There is an ongoing debate among some people on climate change. We used to call it “global warming” and people would say to me “That’s great! I can’t wait for it to be like Florida here!” . Over time climate scientists began to use the phrase “climate change” because although the earth as a whole is becoming warmer, what is happening at a local level is the change in weather patterns, rainfall and snowfall patterns and temperature cycles. We still have summer and winter – but we would not normally expect to have 70 degrees on one day and snow the next in February.[lightbox link=”http://norcrosswildlife.org/wp-content/uploads/2018/01/CC.jpg” thumb=”http://norcrosswildlife.org/wp-content/uploads/2018/01/CC-150×150.jpg” width=”150″ align=”right” title=”” frame=”true” icon=”image” caption=””]
Weather is different from climate. According to the National Oceanic and Atmospheric Administration: “Climate is what you expect, weather is what you get.”. Weather is what you see outside on any particular day while climate is an average of the weather that happens day to day. Climate is usually calculated from information collected over 30 years or more.
In January 2012 the USDA updated the Plant Hardiness zone map. The map was an update of the 1990 Hardiness map and shows a shift in zone boundaries. This shift was a result of “using temperature data from a longer and more recent time period; the new map uses data measured at weather stations during the 30-year period 1976-2005. In contrast, the 1990 map was based on temperature data from only a 13-year period of 1974-1986.” In most cases the new map was a half-zone, or 5 degrees, warmer than the previous map.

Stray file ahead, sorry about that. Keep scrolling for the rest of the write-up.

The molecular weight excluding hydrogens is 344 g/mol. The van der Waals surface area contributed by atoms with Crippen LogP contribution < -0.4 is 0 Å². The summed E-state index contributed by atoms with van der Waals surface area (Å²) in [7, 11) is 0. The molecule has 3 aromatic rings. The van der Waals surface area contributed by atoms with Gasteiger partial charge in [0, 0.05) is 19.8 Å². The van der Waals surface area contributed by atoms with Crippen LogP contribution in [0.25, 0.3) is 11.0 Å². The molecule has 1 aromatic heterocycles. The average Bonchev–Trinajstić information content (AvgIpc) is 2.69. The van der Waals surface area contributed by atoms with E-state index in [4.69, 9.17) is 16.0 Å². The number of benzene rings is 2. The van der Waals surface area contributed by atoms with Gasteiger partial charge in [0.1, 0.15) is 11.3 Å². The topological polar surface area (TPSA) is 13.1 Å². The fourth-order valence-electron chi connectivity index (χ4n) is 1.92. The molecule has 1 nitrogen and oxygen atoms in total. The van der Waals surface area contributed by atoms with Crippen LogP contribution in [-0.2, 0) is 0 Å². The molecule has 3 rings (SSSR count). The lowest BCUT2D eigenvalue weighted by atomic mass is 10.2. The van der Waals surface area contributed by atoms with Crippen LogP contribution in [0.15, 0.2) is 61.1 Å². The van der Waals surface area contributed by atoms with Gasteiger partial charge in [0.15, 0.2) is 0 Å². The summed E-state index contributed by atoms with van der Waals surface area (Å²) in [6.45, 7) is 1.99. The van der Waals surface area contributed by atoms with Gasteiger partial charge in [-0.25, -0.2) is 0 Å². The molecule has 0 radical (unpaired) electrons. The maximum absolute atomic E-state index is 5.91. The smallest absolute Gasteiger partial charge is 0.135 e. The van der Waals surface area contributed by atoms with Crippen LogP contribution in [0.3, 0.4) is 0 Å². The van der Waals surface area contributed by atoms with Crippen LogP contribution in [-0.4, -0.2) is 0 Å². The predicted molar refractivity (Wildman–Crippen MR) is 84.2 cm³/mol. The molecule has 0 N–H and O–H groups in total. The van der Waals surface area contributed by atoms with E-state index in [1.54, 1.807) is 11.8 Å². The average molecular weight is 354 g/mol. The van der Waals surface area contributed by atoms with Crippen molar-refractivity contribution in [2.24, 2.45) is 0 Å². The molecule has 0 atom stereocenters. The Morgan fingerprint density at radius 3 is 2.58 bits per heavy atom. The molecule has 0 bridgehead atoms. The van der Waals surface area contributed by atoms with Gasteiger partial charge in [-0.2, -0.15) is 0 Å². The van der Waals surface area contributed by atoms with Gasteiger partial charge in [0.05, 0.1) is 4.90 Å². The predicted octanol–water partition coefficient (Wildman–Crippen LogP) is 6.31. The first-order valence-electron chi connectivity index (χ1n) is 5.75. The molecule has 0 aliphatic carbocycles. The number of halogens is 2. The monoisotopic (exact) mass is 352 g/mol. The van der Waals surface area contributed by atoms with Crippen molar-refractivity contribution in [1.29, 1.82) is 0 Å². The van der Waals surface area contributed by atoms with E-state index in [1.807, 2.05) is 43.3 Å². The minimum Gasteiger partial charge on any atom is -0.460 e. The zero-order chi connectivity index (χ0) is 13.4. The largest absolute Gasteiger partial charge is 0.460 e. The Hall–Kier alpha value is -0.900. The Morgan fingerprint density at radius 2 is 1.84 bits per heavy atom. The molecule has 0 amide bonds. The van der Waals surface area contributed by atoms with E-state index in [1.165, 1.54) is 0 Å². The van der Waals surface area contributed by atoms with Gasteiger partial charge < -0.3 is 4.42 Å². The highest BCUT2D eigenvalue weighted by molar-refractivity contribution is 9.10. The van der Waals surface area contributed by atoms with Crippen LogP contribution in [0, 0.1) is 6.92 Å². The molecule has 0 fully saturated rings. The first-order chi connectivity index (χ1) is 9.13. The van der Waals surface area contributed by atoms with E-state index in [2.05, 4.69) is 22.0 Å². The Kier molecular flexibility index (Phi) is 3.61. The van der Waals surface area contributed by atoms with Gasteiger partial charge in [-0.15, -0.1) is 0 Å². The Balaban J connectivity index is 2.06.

I have noticed changes in the bloom times of plants here at the sanctuary over the last 30 years. Plants are blooming earlier. I keep track of bloom times so I can see that this is happening. The growing season is lasting longer; winters have less snow and more rain; fall has become our dry season. I am talking about a “trend” of course. Each year is unique, each season offers its own weather. Yes, I do remember very snowy winters in 2010 and 2011.
My observations are mostly casual (although I spend a lot of time outside). On Saturday, March 3rd at 1:30pm Alexander Bryan will be joining us next to talk about climate change. He is a climatologist from the U.S. Geological Survey and will display the complete, unfiltered data records from New England’s 2000+ weather station database. He will help us understand the fundamental physics behind the observed trends and highlight what we can and cannot glean from computer model predictions of future climate.